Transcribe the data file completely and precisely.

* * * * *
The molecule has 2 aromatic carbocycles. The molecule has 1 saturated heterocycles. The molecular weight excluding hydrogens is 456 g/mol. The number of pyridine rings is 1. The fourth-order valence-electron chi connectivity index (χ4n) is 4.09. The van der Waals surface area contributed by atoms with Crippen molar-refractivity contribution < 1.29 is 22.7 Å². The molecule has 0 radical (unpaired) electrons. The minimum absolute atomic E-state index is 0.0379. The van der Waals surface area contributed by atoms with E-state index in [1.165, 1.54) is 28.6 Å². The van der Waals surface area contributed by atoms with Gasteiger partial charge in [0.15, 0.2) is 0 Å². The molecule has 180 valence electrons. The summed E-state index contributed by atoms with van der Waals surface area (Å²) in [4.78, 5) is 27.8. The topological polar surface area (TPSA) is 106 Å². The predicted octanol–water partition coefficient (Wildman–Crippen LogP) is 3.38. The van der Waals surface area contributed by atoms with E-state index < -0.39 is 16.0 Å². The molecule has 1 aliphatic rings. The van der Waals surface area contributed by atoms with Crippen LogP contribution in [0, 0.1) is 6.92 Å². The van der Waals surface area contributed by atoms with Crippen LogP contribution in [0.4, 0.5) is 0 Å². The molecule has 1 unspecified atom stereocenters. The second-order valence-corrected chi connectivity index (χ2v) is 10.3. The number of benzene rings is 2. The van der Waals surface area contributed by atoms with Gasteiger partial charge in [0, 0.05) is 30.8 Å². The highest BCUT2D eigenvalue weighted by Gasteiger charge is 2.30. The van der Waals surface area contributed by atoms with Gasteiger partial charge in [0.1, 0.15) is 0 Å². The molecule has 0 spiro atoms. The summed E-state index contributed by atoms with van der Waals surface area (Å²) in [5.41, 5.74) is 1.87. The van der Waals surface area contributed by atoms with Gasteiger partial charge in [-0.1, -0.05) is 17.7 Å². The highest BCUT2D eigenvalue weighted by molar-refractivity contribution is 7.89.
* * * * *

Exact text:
The molecule has 2 aromatic carbocycles. The molecule has 1 saturated heterocycles. The molecular weight excluding hydrogens is 456 g/mol. The number of pyridine rings is 1. The fourth-order valence-electron chi connectivity index (χ4n) is 4.09. The van der Waals surface area contributed by atoms with Crippen molar-refractivity contribution < 1.29 is 22.7 Å². The molecule has 0 radical (unpaired) electrons. The minimum absolute atomic E-state index is 0.0379. The van der Waals surface area contributed by atoms with E-state index in [1.165, 1.54) is 28.6 Å². The van der Waals surface area contributed by atoms with Gasteiger partial charge in [0.15, 0.2) is 0 Å². The molecule has 180 valence electrons. The summed E-state index contributed by atoms with van der Waals surface area (Å²) in [4.78, 5) is 27.8. The topological polar surface area (TPSA) is 106 Å². The predicted octanol–water partition coefficient (Wildman–Crippen LogP) is 3.38. The van der Waals surface area contributed by atoms with E-state index < -0.39 is 16.0 Å². The molecule has 1 aliphatic rings. The van der Waals surface area contributed by atoms with Crippen LogP contribution in [0, 0.1) is 6.92 Å². The van der Waals surface area contributed by atoms with Crippen LogP contribution in [0.4, 0.5) is 0 Å². The molecule has 1 unspecified atom stereocenters. The second-order valence-corrected chi connectivity index (χ2v) is 10.3. The number of benzene rings is 2. The van der Waals surface area contributed by atoms with Gasteiger partial charge in [0, 0.05) is 30.8 Å². The highest BCUT2D eigenvalue weighted by Gasteiger charge is 2.30. The van der Waals surface area contributed by atoms with Gasteiger partial charge in [0.1, 0.15) is 0 Å². The molecule has 0 spiro atoms. The summed E-state index contributed by atoms with van der Waals surface area (Å²) in [5.41, 5.74) is 1.87. The van der Waals surface area contributed by atoms with Gasteiger partial charge in [-0.1, -0.05) is 17.7 Å². The highest BCUT2D eigenvalue weighted by molar-refractivity contribution is 7.89.